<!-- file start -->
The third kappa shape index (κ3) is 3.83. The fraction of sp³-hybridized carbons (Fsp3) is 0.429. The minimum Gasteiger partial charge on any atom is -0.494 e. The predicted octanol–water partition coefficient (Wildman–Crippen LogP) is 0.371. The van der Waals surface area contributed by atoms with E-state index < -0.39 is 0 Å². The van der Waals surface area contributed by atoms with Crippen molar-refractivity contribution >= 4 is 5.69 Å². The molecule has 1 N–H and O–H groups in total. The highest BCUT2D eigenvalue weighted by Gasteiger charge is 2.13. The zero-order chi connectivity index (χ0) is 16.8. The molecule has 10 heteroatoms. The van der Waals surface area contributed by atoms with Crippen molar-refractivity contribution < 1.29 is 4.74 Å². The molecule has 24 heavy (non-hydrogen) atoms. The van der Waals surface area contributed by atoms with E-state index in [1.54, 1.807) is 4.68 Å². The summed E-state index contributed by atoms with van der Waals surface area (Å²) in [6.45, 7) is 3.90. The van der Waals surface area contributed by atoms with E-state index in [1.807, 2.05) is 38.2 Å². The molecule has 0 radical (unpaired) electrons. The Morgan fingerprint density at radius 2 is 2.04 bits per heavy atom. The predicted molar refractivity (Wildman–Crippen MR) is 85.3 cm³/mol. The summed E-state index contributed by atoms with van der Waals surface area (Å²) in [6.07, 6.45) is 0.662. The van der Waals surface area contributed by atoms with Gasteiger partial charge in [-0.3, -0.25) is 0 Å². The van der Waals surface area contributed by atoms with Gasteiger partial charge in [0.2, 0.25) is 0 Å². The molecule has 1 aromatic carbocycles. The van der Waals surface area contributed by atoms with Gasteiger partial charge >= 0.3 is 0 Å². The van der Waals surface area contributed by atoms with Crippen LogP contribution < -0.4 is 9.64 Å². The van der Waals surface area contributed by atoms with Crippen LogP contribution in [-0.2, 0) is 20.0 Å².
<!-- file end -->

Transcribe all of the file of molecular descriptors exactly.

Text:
The third kappa shape index (κ3) is 3.83. The fraction of sp³-hybridized carbons (Fsp3) is 0.429. The minimum Gasteiger partial charge on any atom is -0.494 e. The predicted octanol–water partition coefficient (Wildman–Crippen LogP) is 0.371. The van der Waals surface area contributed by atoms with E-state index < -0.39 is 0 Å². The van der Waals surface area contributed by atoms with Crippen molar-refractivity contribution >= 4 is 5.69 Å². The molecule has 1 N–H and O–H groups in total. The highest BCUT2D eigenvalue weighted by Gasteiger charge is 2.13. The zero-order chi connectivity index (χ0) is 16.8. The molecule has 10 heteroatoms. The van der Waals surface area contributed by atoms with Crippen molar-refractivity contribution < 1.29 is 4.74 Å². The molecule has 24 heavy (non-hydrogen) atoms. The van der Waals surface area contributed by atoms with E-state index in [1.54, 1.807) is 4.68 Å². The summed E-state index contributed by atoms with van der Waals surface area (Å²) in [6.45, 7) is 3.90. The van der Waals surface area contributed by atoms with E-state index in [1.807, 2.05) is 38.2 Å². The molecule has 0 radical (unpaired) electrons. The Morgan fingerprint density at radius 2 is 2.04 bits per heavy atom. The predicted molar refractivity (Wildman–Crippen MR) is 85.3 cm³/mol. The summed E-state index contributed by atoms with van der Waals surface area (Å²) in [6.07, 6.45) is 0.662. The van der Waals surface area contributed by atoms with Gasteiger partial charge in [-0.3, -0.25) is 0 Å². The van der Waals surface area contributed by atoms with Gasteiger partial charge in [0.2, 0.25) is 0 Å². The molecule has 1 aromatic carbocycles. The van der Waals surface area contributed by atoms with Gasteiger partial charge >= 0.3 is 0 Å². The van der Waals surface area contributed by atoms with Crippen LogP contribution < -0.4 is 9.64 Å². The van der Waals surface area contributed by atoms with Crippen LogP contribution in [-0.2, 0) is 20.0 Å².